JOPLIN, Mo. —
According to my long-deceased mother, I would have had an older brother.
My parents had a stillborn son on Christmas Eve more than 50 years ago. Mom said that when my dad picked her up at the hospital, he brought her a silver bracelet with a mustard seed charm attached and proclaimed, "I know that if we have faith like the mustard seed, we'll have another child soon."
He was referring to the Bible's (American King James Version) parable in Matthew 13:31-32 that reads "And Jesus said to them, because of your unbelief: for truly I say to you, if you have faith as a grain of mustard seed, you shall say to this mountain, remove hence to yonder place; and it shall remove; and nothing shall be impossible to you."
That parable of possibility has been a sometimes subtle, often times prominent source of guidance for my life. I was made aware of its impact when I went to the family Bible to search for the exact passage to read at my mother's funeral in 1987.
Imagine my surprise when I saw that she had the same verse read at my father's funeral in 1964.
This message of faith reminded me of my connection to my parents and shored me up for my remaining life journey from that 31st year forward. The years have passed, and my life has included multiple losses: Every male relative in my life was dead by the time I was 21.
I have lost valued pets, a college friend to AIDS, a best friend to a location change and my heart to two men that I thought deserved to have it. I've lost a home to the tornado and weathered another storm when given a false diagnosis for an autoimmune disease. I've taken big risks, launched a business and programs and managed moves across the country.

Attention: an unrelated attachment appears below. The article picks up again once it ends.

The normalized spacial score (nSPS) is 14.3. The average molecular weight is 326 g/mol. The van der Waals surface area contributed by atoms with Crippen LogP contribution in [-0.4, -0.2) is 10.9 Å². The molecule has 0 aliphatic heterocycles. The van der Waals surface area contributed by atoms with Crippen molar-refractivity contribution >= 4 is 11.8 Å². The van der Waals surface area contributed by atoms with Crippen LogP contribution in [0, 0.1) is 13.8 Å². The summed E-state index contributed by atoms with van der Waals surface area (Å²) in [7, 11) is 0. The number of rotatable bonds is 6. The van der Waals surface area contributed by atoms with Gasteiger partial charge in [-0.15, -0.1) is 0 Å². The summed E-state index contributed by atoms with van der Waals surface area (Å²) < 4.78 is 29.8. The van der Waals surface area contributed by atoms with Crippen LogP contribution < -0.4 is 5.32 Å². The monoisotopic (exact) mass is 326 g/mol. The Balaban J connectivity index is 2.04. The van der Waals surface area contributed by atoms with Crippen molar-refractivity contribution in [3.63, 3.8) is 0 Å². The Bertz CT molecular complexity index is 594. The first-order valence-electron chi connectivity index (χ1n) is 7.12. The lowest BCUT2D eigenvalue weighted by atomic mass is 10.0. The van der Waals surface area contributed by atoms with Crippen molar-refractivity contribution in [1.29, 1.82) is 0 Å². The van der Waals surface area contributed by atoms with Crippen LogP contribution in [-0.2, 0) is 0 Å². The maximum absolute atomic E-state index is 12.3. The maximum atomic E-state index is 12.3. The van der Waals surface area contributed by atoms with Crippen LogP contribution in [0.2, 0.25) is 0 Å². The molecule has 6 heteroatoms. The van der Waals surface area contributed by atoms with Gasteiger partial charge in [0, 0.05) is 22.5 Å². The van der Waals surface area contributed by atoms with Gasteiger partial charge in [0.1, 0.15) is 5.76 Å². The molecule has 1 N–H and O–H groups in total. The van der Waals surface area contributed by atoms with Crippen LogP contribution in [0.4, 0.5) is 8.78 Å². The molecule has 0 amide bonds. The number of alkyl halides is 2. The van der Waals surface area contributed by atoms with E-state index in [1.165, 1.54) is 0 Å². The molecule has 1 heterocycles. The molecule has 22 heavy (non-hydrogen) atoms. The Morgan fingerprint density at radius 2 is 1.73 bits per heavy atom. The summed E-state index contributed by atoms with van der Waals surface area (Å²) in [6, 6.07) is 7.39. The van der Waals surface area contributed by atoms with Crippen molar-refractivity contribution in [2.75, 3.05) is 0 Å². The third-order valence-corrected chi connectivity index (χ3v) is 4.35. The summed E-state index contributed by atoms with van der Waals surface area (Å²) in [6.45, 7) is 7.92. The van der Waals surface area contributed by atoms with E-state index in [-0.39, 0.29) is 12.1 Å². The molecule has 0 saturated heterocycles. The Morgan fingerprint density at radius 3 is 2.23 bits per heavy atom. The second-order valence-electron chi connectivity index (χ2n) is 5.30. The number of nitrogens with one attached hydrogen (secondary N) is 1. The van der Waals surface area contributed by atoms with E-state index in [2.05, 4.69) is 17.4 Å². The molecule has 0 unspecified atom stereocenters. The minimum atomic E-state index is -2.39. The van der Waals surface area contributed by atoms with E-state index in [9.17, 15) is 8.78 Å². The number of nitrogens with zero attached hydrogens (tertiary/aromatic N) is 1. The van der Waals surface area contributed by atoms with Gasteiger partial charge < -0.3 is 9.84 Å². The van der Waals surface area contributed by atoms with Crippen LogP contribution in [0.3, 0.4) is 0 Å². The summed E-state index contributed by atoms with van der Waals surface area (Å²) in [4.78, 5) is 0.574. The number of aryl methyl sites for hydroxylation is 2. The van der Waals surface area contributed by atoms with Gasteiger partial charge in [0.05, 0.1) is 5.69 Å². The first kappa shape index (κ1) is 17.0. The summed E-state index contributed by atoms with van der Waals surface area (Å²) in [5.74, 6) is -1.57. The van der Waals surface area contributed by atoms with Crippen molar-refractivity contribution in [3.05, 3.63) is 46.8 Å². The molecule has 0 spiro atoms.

Through it all I have relied on faith, prayer partners and mastermind groups to get me through. I've changed how I work with faith, from a plea for help to a silent expectation and act of trust, so that nothing has been impossible to me.
A strong claim, I know. And one that has me thinking of a story I read recently.
A grandmother took her 6-year-old granddaughter to see fireworks while on vacation. The grandmother was amazed at the spectacle and shared her enthusiasm with her young guest.
"I think those were the best fireworks I've ever seen," Grandmother said. "How about you? Weren't they the greatest ones ever?"
The 6-year-old nodded her head in agreement and replied, "Yes, so far."
That simple statement from a 6-year-old sums up faith for me on so many levels. In her agreement, she is still open to the possibility of even more good. She has total willingness to consider there could be something even better later, and she now has a new benchmark for what "great" is.
She expects more of that great to come into her life, without limits.
And like the moving of mountains, none of these possibilities are impossible to her. So while I'm not a minister (just a healer of hearts) or a religious scholar (simply a student of truth), I look forward to exploring faith and how others are moving their own mountains by using it too during my time with you on this page.
Ann Leach is a life coach based in Joplin.